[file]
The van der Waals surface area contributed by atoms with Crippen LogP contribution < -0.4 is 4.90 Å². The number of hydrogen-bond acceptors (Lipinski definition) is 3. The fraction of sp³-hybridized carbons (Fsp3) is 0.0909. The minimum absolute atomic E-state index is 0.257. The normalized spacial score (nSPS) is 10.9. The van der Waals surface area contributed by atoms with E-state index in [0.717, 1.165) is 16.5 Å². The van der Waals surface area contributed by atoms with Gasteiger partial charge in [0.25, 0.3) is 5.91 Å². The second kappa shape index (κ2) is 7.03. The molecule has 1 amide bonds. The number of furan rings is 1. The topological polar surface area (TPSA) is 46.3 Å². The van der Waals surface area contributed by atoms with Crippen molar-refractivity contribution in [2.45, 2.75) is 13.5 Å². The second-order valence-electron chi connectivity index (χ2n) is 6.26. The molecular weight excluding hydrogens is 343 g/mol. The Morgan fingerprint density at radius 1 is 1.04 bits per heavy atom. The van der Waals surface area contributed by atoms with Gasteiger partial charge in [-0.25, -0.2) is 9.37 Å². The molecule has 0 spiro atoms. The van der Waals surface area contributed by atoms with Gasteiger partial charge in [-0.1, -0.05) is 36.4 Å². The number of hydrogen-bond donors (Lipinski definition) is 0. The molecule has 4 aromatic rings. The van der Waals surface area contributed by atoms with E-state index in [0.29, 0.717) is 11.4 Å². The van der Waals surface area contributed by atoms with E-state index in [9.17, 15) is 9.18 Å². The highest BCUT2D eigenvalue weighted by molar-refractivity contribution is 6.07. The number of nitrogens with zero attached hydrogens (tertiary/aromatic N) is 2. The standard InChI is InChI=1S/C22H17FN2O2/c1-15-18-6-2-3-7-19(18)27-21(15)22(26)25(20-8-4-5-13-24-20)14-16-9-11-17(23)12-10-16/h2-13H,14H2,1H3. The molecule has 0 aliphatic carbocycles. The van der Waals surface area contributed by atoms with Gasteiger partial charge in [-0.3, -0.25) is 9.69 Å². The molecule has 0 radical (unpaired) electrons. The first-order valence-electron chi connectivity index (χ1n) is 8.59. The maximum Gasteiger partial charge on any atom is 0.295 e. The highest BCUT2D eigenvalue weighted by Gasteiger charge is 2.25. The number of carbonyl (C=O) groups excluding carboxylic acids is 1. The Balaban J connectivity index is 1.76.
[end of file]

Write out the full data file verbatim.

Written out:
The van der Waals surface area contributed by atoms with Crippen LogP contribution < -0.4 is 4.90 Å². The number of hydrogen-bond acceptors (Lipinski definition) is 3. The fraction of sp³-hybridized carbons (Fsp3) is 0.0909. The minimum absolute atomic E-state index is 0.257. The normalized spacial score (nSPS) is 10.9. The van der Waals surface area contributed by atoms with E-state index in [0.717, 1.165) is 16.5 Å². The van der Waals surface area contributed by atoms with Gasteiger partial charge in [0.25, 0.3) is 5.91 Å². The second kappa shape index (κ2) is 7.03. The molecule has 1 amide bonds. The number of furan rings is 1. The topological polar surface area (TPSA) is 46.3 Å². The van der Waals surface area contributed by atoms with Crippen molar-refractivity contribution in [2.45, 2.75) is 13.5 Å². The second-order valence-electron chi connectivity index (χ2n) is 6.26. The molecular weight excluding hydrogens is 343 g/mol. The Morgan fingerprint density at radius 1 is 1.04 bits per heavy atom. The van der Waals surface area contributed by atoms with Gasteiger partial charge in [-0.25, -0.2) is 9.37 Å². The molecule has 0 spiro atoms. The van der Waals surface area contributed by atoms with Gasteiger partial charge in [-0.1, -0.05) is 36.4 Å². The number of hydrogen-bond donors (Lipinski definition) is 0. The molecule has 4 aromatic rings. The van der Waals surface area contributed by atoms with E-state index in [0.29, 0.717) is 11.4 Å². The van der Waals surface area contributed by atoms with E-state index in [9.17, 15) is 9.18 Å². The highest BCUT2D eigenvalue weighted by molar-refractivity contribution is 6.07. The number of nitrogens with zero attached hydrogens (tertiary/aromatic N) is 2. The standard InChI is InChI=1S/C22H17FN2O2/c1-15-18-6-2-3-7-19(18)27-21(15)22(26)25(20-8-4-5-13-24-20)14-16-9-11-17(23)12-10-16/h2-13H,14H2,1H3. The molecule has 0 aliphatic carbocycles. The van der Waals surface area contributed by atoms with Gasteiger partial charge in [-0.3, -0.25) is 9.69 Å². The molecule has 0 radical (unpaired) electrons. The first-order valence-electron chi connectivity index (χ1n) is 8.59. The maximum Gasteiger partial charge on any atom is 0.295 e. The highest BCUT2D eigenvalue weighted by Gasteiger charge is 2.25. The number of carbonyl (C=O) groups excluding carboxylic acids is 1. The Balaban J connectivity index is 1.76.